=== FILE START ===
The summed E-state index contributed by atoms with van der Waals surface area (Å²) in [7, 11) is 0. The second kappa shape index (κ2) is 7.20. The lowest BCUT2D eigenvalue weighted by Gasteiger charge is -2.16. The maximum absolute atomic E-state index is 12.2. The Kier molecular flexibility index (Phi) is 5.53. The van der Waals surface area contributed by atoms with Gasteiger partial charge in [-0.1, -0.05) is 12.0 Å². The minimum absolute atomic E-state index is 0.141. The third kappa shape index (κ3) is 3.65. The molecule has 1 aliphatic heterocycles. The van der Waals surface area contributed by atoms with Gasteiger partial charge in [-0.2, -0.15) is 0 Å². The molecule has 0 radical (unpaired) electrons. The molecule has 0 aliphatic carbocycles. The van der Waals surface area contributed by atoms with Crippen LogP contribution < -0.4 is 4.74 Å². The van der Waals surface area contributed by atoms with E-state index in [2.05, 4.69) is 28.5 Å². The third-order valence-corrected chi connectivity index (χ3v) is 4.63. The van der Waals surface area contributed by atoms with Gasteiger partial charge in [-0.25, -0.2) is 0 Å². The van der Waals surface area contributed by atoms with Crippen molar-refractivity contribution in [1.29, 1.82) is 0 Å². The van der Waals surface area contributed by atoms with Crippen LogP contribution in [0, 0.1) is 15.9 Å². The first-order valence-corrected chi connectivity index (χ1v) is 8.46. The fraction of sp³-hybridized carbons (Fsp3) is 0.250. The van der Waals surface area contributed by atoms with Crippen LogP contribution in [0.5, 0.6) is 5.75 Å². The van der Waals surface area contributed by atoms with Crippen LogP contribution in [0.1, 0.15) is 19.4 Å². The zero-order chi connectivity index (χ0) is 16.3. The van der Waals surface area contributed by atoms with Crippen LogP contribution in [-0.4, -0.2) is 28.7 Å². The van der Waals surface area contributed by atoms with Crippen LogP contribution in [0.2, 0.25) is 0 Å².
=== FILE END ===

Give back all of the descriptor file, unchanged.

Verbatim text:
The summed E-state index contributed by atoms with van der Waals surface area (Å²) in [7, 11) is 0. The second kappa shape index (κ2) is 7.20. The lowest BCUT2D eigenvalue weighted by Gasteiger charge is -2.16. The maximum absolute atomic E-state index is 12.2. The Kier molecular flexibility index (Phi) is 5.53. The van der Waals surface area contributed by atoms with Gasteiger partial charge in [-0.1, -0.05) is 12.0 Å². The minimum absolute atomic E-state index is 0.141. The third kappa shape index (κ3) is 3.65. The molecule has 1 aliphatic heterocycles. The van der Waals surface area contributed by atoms with Gasteiger partial charge in [-0.2, -0.15) is 0 Å². The molecule has 0 radical (unpaired) electrons. The molecule has 0 aliphatic carbocycles. The van der Waals surface area contributed by atoms with Crippen LogP contribution < -0.4 is 4.74 Å². The van der Waals surface area contributed by atoms with E-state index in [2.05, 4.69) is 28.5 Å². The third-order valence-corrected chi connectivity index (χ3v) is 4.63. The van der Waals surface area contributed by atoms with Gasteiger partial charge in [-0.25, -0.2) is 0 Å². The van der Waals surface area contributed by atoms with Crippen molar-refractivity contribution in [1.29, 1.82) is 0 Å². The van der Waals surface area contributed by atoms with Crippen LogP contribution in [0, 0.1) is 15.9 Å². The first-order valence-corrected chi connectivity index (χ1v) is 8.46. The fraction of sp³-hybridized carbons (Fsp3) is 0.250. The van der Waals surface area contributed by atoms with Crippen LogP contribution in [0.5, 0.6) is 5.75 Å². The van der Waals surface area contributed by atoms with Crippen LogP contribution in [0.1, 0.15) is 19.4 Å². The zero-order chi connectivity index (χ0) is 16.3. The van der Waals surface area contributed by atoms with Crippen LogP contribution in [-0.4, -0.2) is 28.7 Å². The van der Waals surface area contributed by atoms with Crippen LogP contribution in [0.2, 0.25) is 0 Å².